As for the garnish, the Hajikami is a sprout of a ginger, pickled and spicy, which juxtaposed to the sweet and saltiness of the cured Cod, adds a palette-cleansing acidity to finish off the experience. You are therefore dealing with the convergence of four major flavors in this one creation: saltiness (miso), sweet (sugar/mirin), sour and spice (ginger). Simple, yet complex at the same time.
Squid Pasta with Light Garlic Sauce
Squid cut to resemble pasta sautéed with clarified butter & garlic slices, asparagus and shimaji mushrooms, sprinkled with shichimi and deglazed with sake-soy.
This is a soulful dish that comes with an anecdote from Chef Matsuhisa’s early days at the eponymous Beverly Hills location. Upon hearing the complaints of a disgruntled child expressing a distaste for seafood emanating from across the sushi bar, Chef Matsuhisa sliced up some squid in the shape of pasta shells, sautéed it with fresh vegetables in butter and garlic, and presented it to the child as pasta. It was only after the child had eaten it up and professed his delight did the chef tell him that what he was eating was indeed seafood!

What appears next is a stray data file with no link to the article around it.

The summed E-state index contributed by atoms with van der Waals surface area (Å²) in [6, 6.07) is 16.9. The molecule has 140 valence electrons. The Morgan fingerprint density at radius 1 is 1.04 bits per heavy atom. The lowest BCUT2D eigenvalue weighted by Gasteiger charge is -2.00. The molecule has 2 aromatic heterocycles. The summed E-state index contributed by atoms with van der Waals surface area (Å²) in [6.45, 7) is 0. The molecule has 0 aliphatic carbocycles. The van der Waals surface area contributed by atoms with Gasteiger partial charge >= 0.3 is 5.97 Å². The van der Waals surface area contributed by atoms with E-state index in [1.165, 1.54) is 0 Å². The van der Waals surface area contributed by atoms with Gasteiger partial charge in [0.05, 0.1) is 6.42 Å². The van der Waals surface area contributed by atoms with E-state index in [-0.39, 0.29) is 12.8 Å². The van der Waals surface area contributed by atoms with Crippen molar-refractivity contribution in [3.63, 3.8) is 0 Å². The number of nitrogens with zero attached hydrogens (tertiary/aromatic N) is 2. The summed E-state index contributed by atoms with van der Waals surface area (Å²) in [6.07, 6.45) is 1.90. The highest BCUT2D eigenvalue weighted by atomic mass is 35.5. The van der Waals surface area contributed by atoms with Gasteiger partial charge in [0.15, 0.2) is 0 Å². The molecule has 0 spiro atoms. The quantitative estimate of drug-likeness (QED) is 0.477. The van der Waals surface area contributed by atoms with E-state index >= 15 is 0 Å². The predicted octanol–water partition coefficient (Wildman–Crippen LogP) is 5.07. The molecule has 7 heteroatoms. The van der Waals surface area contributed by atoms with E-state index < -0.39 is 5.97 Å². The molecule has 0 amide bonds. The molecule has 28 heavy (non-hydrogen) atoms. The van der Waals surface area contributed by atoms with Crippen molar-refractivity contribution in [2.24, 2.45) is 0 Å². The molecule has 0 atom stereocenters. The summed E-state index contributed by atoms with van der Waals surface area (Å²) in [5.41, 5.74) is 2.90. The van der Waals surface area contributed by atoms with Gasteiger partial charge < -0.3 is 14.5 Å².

Japanese cuisine offers many earthy, umami flavors, which can be found in the Squid Pasta, and everything in a Matsuhisa kitchen is a reflection of Chef Matsuhisa’s Japanese heritage – history, moments, and memories manifesting as flavors. As progressive as the food seems, Chef Matsuhisa considers his cuisine simple because of where its soul lies: in the kitchens of Japanese mothers and grandmothers. The simplicity of the dish makes cultural sense, as well: quality vegetables in the stir-fry which is a reflection of determined knife-work and farming; quality soy and sake for deglazing, which ultimately allows for all the ingredients and flavors during prep to be included in the dish’s final flavor profile. The idea and execution combined yields earthy – umami – flavors.
Rock Shrimp Tempura with Creamy Spicy/Butter Shichimi Ponzu –
Rock shrimp tempura tossed in our creamy spicy sauce with yuzu juice and shiitake mushroom, garnished with micro-chives; or tossed in butter ponzu over mixed greens.
There are layers of flavor in this dish that sometimes go unnoticed. First, we source premium Rock Shrimp from the Gulf of Mexico. Next, we batter and fry it, then toss it with Matsuhisa’s signature Creamy Spicy Sauce. We finish it with yuzu juice, and add shitake mushrooms to give the dish a meaty alternate texture, differentiating the toothiness of each bite while accenting the creamy-spicy-citrus with an earthy tasting note. The chive garnish gives it a bit of sharp spice to top it all off – once again, offering a dynamic merging of flavors. As for the Butter Ponzu sauce option to this dish, the butter rounds out the acidity of the rice-vinegar, offering a tangier, well-balanced flavor – crispy, yet light and elegant.